Netflix isn’t talking about itself like a tech company anymore

Investors didn’t care when Netflix got an Oscar nod for Best Picture. They might soon.
Investors didn’t care when Netflix got an Oscar nod for Best Picture. They might soon.
Image: Netflix/Alfonso Cuarón
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When Netflix posted earnings last October, it told investors (pdf) it launched a cadre of young stars to Instagram fame such as Millie Bobby Brown of the Netflix series Stranger Things and Katherine Langford from 13 Reasons Why. It said (pdf) during earnings in January that 80 million members had watched the straight-to-Netflix thriller Bird Box, and that the video-game craze Fortnite was a bigger competitor than long-time rival HBO.

These are not the kinds of metrics you typically get from an earnings release. Netflix investors trade on things likes subscriber gains and free cash flow, not Instagram followers. But the streaming-video company is sending a message: It isn’t just a reflection of culture. It creates culture.

“What we’ve seen more is that these shows that come out on Netflix are really piercing the culture,” Ted Sarandos, chief content officer, said on the October earnings call (pdf). “Some of the most-watched shows in television are on Netflix, and the creators know that.”

Netflix wants investors to know that, too. The streaming-video giant is bracing for a fresh wave of competition from Disney, WarnerMedia, and Apple, in addition to increasingly formidable rivals like Amazon Prime Video and Hulu. In this environment, where every media and tech company sells a streaming-video service, Netflix wants people to know it is among the one or two platforms people must have; it has the original shows and movies that everyone will be talking about at work, school, or on social media tomorrow.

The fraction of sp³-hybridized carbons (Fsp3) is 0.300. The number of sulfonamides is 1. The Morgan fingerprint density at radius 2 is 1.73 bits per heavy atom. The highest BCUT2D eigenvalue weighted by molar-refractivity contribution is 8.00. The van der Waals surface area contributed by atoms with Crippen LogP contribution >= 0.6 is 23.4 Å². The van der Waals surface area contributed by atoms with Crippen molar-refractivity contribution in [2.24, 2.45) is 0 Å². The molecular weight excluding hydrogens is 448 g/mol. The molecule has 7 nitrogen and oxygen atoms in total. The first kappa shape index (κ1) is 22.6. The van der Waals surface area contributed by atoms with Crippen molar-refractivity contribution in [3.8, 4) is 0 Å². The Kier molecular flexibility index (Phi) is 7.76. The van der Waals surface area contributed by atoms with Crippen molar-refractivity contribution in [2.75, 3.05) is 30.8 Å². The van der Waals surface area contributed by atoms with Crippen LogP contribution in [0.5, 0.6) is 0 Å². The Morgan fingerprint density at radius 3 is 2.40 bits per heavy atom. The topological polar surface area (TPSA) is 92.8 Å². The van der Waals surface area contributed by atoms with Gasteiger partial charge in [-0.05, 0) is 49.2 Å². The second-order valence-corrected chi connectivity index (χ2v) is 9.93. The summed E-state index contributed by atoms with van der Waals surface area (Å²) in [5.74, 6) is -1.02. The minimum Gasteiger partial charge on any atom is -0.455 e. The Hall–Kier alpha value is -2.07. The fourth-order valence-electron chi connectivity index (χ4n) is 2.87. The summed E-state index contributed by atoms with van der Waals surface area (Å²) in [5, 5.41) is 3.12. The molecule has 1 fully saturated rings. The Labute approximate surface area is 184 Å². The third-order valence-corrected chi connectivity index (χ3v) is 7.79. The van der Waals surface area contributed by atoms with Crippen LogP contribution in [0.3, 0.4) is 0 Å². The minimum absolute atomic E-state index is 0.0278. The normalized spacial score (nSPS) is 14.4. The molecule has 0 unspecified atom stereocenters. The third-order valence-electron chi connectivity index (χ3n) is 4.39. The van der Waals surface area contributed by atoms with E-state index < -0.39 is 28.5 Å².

Netflix’s talk of impact and viewership plays into a broader shift to get Wall Street to view the company less as a subscription-driven technology business and more like a movie studio or TV network whose financial results are driven by hits, said Jim Nail, principal analyst at Forrester.

As media groups like Disney and CBS work hard to frame themselves as technology companies by investing in streaming and other technology, Netflix, long a stock market darling thanks to its hyper growth as an online service, is taking the opposite tack: It’s boasting about its content.

Currently, the company’s stock lives and dies on subscriber growth. Investors like subscriber growth, in part, because it represents a reliable, recurring revenue stream. But growth could come under pressure as more competitors enter the marketplace and threaten Netflix’s share, particularly in the US, where growth is already slowing. It behooves the company to shift investor thinking away from subscriber gains, which could be challenged in the months and weeks ahead, and toward engagement.

“As much as they say they’re not concerned about Disney+ or WarnerMedia or any of the other upcoming, impending launches, of course they’ve got to be worried about that,” said Nail, referring to Disney and WarnerMedia’s planned streaming services, which are expected to rollout late this year.